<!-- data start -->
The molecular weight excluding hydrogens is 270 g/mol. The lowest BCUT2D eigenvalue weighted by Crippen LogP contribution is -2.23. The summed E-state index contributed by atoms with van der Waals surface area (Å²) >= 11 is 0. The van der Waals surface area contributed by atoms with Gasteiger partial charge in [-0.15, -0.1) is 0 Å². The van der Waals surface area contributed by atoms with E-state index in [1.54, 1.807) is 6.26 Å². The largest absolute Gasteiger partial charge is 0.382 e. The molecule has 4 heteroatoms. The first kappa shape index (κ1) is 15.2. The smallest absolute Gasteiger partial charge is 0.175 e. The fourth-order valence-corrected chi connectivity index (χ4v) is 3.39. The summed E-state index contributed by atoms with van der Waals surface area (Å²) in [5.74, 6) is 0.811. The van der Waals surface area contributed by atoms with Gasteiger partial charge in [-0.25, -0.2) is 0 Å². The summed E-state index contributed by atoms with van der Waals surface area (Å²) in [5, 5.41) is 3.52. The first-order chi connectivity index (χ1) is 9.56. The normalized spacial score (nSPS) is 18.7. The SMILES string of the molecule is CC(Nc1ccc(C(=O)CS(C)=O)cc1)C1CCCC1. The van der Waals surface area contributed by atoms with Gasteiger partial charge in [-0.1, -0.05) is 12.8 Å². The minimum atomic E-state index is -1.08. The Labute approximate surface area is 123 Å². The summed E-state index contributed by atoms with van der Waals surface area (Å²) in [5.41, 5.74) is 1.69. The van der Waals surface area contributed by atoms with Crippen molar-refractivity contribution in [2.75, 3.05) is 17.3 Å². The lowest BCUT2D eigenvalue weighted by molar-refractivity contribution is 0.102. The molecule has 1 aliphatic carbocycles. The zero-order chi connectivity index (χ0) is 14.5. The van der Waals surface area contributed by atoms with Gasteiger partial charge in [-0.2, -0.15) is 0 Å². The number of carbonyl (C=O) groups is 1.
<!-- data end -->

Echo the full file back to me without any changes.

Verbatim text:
The molecular weight excluding hydrogens is 270 g/mol. The lowest BCUT2D eigenvalue weighted by Crippen LogP contribution is -2.23. The summed E-state index contributed by atoms with van der Waals surface area (Å²) >= 11 is 0. The van der Waals surface area contributed by atoms with Gasteiger partial charge in [-0.15, -0.1) is 0 Å². The van der Waals surface area contributed by atoms with E-state index in [1.54, 1.807) is 6.26 Å². The largest absolute Gasteiger partial charge is 0.382 e. The molecule has 4 heteroatoms. The first kappa shape index (κ1) is 15.2. The smallest absolute Gasteiger partial charge is 0.175 e. The fourth-order valence-corrected chi connectivity index (χ4v) is 3.39. The summed E-state index contributed by atoms with van der Waals surface area (Å²) in [5.74, 6) is 0.811. The van der Waals surface area contributed by atoms with Gasteiger partial charge in [-0.25, -0.2) is 0 Å². The summed E-state index contributed by atoms with van der Waals surface area (Å²) in [5, 5.41) is 3.52. The first-order chi connectivity index (χ1) is 9.56. The normalized spacial score (nSPS) is 18.7. The SMILES string of the molecule is CC(Nc1ccc(C(=O)CS(C)=O)cc1)C1CCCC1. The van der Waals surface area contributed by atoms with Gasteiger partial charge in [-0.1, -0.05) is 12.8 Å². The minimum atomic E-state index is -1.08. The Labute approximate surface area is 123 Å². The summed E-state index contributed by atoms with van der Waals surface area (Å²) in [5.41, 5.74) is 1.69. The van der Waals surface area contributed by atoms with Crippen molar-refractivity contribution in [2.75, 3.05) is 17.3 Å². The lowest BCUT2D eigenvalue weighted by molar-refractivity contribution is 0.102. The molecule has 1 aliphatic carbocycles. The zero-order chi connectivity index (χ0) is 14.5. The van der Waals surface area contributed by atoms with Gasteiger partial charge in [-0.2, -0.15) is 0 Å². The number of carbonyl (C=O) groups is 1.